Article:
projects, history of mathematics, or expository talks on interesting
mathematics. Students are also encourage just to attend as there
will be presentations on careers in mathematics, information about
mathematics graduate programs and REU programs.
For students interested in attending need to sign up with Prof.
Darin Stephenson by October 12 (he has a sign-up sheet outside his
office door, VWF 210). Visit the MUMC web page at http://www.umflint.edu/departments/math/mumc2005/index.html
for more information about the conference.
Problem of the Fortnight
about big numbers. . . .
Find the smallest N, or show
that none exists, for which the decimal
ends in exactly
Write your solution on the back of two 2005 American League
Championship Series tickets, or on the back of a $2005 bill, and drop
it in the Problem of the Fortnight slot outside Dr. Pearson's office
(VWF 212) by 3:00 Friday, October 14.
Problem Solvers of the Fortnight
We received many interesting solutions to the problem in the last
issue, including two written on styrofoam egg cartons. Only nine
people, though, found the best strategy. Congratulations to
Allen, Benjamin Crumpler, James Daly, Erica Dickinson, Derek Duncan,
Nathan Makowski, Jeff Mastin, Jon Moerdyk, and Megan Patnott for
handling this egg problem with such delicate care and hatching elegant
The least number of drops that are needed to determine with certainty,
even in the worst case scenario, is eight. The idea is to keep
total number of drops the same. First drop the egg from the
floor. If it breaks, the only thing to do is go to floor one and
proceed upward; in the worst case, you need to go to the seventh floor,
in which case eight drops were needed to determine this. If,
the egg survives a drop from the eighth floor, we want to keep the
total number of drops the same, and so having already made one drop, we
can only go up seven floors. So drop it from the 15th
floor. If it
doesn't survive, go to the ninth floor and proceed upwards; in the
worst case, you need to go to the 14th floor, in which case a total of
eight drops (one from floor eight and seven from floors 9 - 14) were
required. Proceed to floors 21, 26, 30, 33, and 35, as
an egg dropped from the 35th floor survives, we will have made 7 drops
already, and a final drop from the 36th floor will determine exactly
where the egg breaks.
The answer to this problem is beautiful. It involves triangular
numbers, which are numbers obtained by adding all positive integers
less than or equal to a given integer. For example, 10 is a
number: 10 = 1 + 2 + 3 + 4. They are called triangular numbers
the integers involved in the sum may be arranged to form a
For example, the integers 1, 2, 3, 4 may be arranged like pins on a
bowling alley to form a triangle.
For more on triangular numbers, visit http://mathworld.wolfram.com/TriangularNumber.html.
So . . . what can I do with a
degree in mathematics?
Bush nominated Harriet Miers to fill the vacancy on the Supreme Court
left by the retirement of Sandra Day O'Connor. In the newsroom at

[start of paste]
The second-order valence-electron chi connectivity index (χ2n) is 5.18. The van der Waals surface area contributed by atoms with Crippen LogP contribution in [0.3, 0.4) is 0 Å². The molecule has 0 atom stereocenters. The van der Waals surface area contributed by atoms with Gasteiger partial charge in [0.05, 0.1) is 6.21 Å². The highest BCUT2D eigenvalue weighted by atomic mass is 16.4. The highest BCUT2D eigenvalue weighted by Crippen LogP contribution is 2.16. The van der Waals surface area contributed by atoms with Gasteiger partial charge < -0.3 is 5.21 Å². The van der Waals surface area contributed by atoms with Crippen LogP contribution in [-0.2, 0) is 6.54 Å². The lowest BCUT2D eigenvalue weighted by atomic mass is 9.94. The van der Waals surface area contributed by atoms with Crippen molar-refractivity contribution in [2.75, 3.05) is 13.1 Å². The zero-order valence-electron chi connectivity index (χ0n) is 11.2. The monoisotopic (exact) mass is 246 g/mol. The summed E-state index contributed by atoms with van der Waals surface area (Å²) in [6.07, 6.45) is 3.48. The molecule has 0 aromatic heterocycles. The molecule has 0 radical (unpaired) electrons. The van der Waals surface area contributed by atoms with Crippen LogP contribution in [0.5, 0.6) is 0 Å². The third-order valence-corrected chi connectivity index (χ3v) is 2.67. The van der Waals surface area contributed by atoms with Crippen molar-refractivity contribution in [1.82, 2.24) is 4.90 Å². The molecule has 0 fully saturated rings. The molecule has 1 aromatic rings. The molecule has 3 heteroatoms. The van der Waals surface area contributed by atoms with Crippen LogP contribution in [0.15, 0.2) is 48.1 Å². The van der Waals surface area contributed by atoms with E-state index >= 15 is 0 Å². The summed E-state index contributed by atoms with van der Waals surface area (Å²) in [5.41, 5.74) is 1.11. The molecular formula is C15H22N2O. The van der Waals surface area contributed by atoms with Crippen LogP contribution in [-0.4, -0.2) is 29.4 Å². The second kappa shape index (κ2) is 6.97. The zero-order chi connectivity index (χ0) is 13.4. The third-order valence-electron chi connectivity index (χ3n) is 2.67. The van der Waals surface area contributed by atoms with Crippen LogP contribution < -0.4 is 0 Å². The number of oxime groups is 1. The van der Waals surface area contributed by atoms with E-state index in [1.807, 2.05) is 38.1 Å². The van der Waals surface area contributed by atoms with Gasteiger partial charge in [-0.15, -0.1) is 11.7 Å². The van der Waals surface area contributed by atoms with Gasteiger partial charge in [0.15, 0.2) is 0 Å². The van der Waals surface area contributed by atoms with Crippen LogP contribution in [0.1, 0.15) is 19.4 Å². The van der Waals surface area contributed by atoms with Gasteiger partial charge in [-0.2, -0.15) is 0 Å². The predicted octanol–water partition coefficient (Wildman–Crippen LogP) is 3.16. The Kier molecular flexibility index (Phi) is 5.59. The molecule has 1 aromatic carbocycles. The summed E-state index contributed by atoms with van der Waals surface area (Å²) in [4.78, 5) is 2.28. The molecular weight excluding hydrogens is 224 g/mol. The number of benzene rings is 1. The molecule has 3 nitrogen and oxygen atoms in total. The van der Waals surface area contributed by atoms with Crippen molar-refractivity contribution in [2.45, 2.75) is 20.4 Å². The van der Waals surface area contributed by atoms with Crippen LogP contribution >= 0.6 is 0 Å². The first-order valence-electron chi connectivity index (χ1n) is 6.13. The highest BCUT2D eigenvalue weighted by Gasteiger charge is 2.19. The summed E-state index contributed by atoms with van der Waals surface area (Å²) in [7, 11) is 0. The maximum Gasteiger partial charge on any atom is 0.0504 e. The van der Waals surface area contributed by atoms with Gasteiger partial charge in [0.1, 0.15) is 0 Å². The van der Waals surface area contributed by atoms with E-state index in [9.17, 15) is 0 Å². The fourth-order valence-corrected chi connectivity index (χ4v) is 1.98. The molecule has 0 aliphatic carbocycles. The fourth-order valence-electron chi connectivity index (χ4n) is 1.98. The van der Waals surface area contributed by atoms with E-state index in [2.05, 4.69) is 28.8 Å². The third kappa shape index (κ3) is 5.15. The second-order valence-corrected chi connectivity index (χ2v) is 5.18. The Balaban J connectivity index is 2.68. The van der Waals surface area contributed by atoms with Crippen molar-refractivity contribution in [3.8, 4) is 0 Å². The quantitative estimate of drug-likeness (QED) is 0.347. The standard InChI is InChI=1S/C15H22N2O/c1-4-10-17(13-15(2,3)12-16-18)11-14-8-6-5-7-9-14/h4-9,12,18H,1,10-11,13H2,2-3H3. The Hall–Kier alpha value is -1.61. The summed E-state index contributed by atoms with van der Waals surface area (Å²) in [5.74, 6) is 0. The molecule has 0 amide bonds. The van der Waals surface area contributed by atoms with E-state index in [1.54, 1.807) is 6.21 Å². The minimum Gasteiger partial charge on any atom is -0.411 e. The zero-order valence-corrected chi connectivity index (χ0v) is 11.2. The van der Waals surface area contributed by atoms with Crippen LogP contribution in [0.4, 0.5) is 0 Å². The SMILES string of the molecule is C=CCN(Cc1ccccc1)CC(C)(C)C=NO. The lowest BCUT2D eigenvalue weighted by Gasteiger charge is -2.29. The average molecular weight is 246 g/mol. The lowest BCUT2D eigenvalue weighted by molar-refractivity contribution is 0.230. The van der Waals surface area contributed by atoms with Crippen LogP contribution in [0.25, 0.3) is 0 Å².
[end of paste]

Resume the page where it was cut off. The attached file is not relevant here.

"Off on a Tangent" our ears perked up when we heard the radio news
report that she had obtained a B.S. in mathematics from SMU. So
if you're thinking about majoring or minoring in mathematics but are
worried that your choice of studies may not further your career goal of
being associate justice of the Supreme Court of the United States, you
need not worry. All
joking aside, many law schools look favorably on applicants who majored
in mathematics because of their ability to construct tightly reasoned,
Political pundits have been speculating that diversity of the Court
would be a primary consideration for President Bush in choosing a
nominee. The current justices, along with their majors and
undergraduate institutions, are:
If sworn in, Miers would be the only mathematics major on the court,
though not the only one in its history. Justice Harry Blackmun,
an associate justice on the Supreme Court from 1970-1994, was a also
- Sandra Day O'Connor – Economics, Stanford
- John Paul Stevens - English Literature, University of Chicago
- Stephen Breyer - Philosophy, Stanford
- Ruth Bader Ginsburg - Government, Cornell
- Anthony M. Kennedy - Political Science, Stanford
- Antonin Scalia - History, Georgetown
- Clarence Thomas - English, Holy Cross
- David Souter - Philosophy, Harvard
- John Roberts - History, Harvard
|Got a Math Question?
Ask Elvis ...
... email him at firstname.lastname@example.org
Did you hear that Akira Haraguchi, from Japan, recited the first 83,431
digits of pi from memory this past summer? He finished this
astonishing feat in 13 hours. He did, however, have some trouble
along the way. He lost his place after reciting the first 16,000
digits and was forced to start over. (Don't you hate it when that
happens?) After starting over he managed to break the old record
of 42,195 digits set by a 21-year-old Japanese student in
I don't know about you, but I don't like to spend too much time
memorizing digits. I do, however, have committed to memory the
83,431 different food and non food odors. For example, I can
detect the subtle differences between the smell of beet soup and moldy
shoe leather. I find this to be a much more rewarding talent.
I do have one letter to answer today. Don't forget to keep those
questions coming in. It is always nice to get non-spam
I have heard (from slashdot.com)
that a new way of doing
trigonometry has been developed. This new way doesn't involve using any
classical trigonometric functions. If you follow this link, you will find a PDF
of the first chapter of the book that it is revealed in. It seems
fairly simple and the author, Dr. Norman Wildberger, of the South Wales
University in Australia, does a good job of explaining it. However I
was wondering if you could share your thoughts on this new technique.
Best Itches (uh...I mean wishes),
You know what they say. It is hard to teach an old dog new
tricks. That is the way I feel about rational trigonometry.
I know all the angles on classical trigonometry. I know the
difference between a cosine and a coconut, as well as the difference
between a tangent and a tangerine. Therefore, I am comfortable
with the old ways. However, you young whippersnappers are
certainly welcomed to explore new ways of doing mathematics. For
that is the way new discoveries are made!
right to swing my fist ends where the other man's nose begins.
Wendell Holmes, Jr.,
Associate Justice of the U.S. Supreme Court from 1902-1932